Americans like ‘dongle’ and ‘bung’

Posted on December 10, 2009 by yankeebean

Conversation between me and Mr Nice Guy when we were in America:

Me: Hun, where’s the dongle? I wanna check our business banking.

*giggles heard from the next room*

Mr Nice Guy: I haven’t seen the dongle since we got here – did you check the suitcase?

*chortles waft from the next room*

Me: Found it!  It was in your jeans pocket in the suitcase – do you want it when I’m done?

Mr Nice Guy: Nah, just bung it back in the suitcase when you’re done

*guffaws and general merriment erupt from the next room*

Voice from the next room: WHAT THE HELL’S A DONGLE?!?  HAAAAHAHAHAHAHA!!!  BUNG!?!  HAAAAAAHAHAHAHAHAHAH!!!!

yankeebean

yankeebean

When I think about it, bung and dongle are two hugely English-sounding words.  I can imagine them both wearing wellies to walk to the local pub… talking about Alistair Darling’s pre-budget report – or Gordon Ramsay’s plastic surgery (depending on their current place in the British class system).

These are hidden gems, a level (or two) below ‘bloody’, ‘bugger’ and ‘brilliant’ – the ol’ faithfuls that always get rolled out when a British characters appears in an American TV show.

So, Americans!  If you’d like to put your British-ness on display, liberally apply the words bung and dongle across your next conversation.  Let me know how it goes :)

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What Others Are Saying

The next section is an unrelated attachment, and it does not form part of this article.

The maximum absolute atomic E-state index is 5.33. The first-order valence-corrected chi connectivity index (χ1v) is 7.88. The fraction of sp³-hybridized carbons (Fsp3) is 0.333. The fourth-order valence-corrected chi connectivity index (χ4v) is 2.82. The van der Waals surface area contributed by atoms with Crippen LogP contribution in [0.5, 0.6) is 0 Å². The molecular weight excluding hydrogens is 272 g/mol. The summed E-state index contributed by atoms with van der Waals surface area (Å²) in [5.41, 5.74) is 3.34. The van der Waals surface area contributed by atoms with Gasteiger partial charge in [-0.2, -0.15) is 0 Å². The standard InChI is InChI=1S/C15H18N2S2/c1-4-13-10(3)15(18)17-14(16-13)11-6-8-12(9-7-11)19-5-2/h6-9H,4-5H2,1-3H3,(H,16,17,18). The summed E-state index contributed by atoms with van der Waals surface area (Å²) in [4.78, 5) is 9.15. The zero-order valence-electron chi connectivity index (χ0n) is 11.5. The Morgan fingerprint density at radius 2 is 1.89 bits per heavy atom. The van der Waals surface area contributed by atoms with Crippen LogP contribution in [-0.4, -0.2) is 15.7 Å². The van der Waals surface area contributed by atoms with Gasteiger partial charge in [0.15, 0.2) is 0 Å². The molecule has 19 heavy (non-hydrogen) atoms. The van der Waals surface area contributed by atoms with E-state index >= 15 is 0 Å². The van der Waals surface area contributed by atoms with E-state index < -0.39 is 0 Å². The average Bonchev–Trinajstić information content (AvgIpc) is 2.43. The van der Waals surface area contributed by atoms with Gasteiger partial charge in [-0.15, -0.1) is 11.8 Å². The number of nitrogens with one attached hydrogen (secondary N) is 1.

1. Miss America December 16, 2009 at 12:06 am

    LOL. My mother just acquired a “dongle”, or an air card, or broadband card, as they would call it here. When I told her that in England it was called a dongle (this I know specifically because I was simultaneously intrigued and a littled weirded out for the “dongle” ads in the underground), her response was “Ewww! Sounds like something you don’t want to touch!” Priceless.

  2. Steve Shawcross December 14, 2009 at 9:49 pm

    “Dobber” is also pen used at bingo (as in Mecca dobber)! “Hoy” is another symonym for “bung” in NE England. Also “lob” too… not sure if that’s common currency in the US?

    Alistair Darling’s pre-budget report affects all classes I think, we’re all going to be worse off [morbid chuckle]! Gordon Ramsey has had plastic surgery, not so you’d notice mind.

  3. Iota December 13, 2009 at 4:47 am

    Maybe I’ve been away from Britain too long, but I’ve never heard ‘dongle’. But nor has Expat Mum, so I’m not alone.

    But yes, ‘bung’ is a very useful word.

  4. Almost American December 11, 2009 at 10:39 pm

    Bung – yes, that’s English rather than American

    Dongle – is geek rather than English OR American. My husband used to own software that only worked with a hardware dongle. His aunt has embroidery software that only works with a dongle attached to the PC. I think most software companies graduated a long time ago to very long serial numbers instead of dongles and the term is used more for wireless broadband adaptors now.

  5. Expat Mum December 11, 2009 at 8:19 pm

    Dongle? Is that a regional thing? I never heard it once growing up. Bung, yes. The other one that Americans laugh at is the “dobber” for the TV remote.
    And while I’m on – you guys have “doo-hickey” and “boondoggle”. We’re equal I think.

  6. kenandbelly December 11, 2009 at 10:18 am

    This is SO true! We had a dongle this summer and I brought it up in every post I could. My American readers (and I) think it is such a funny word.

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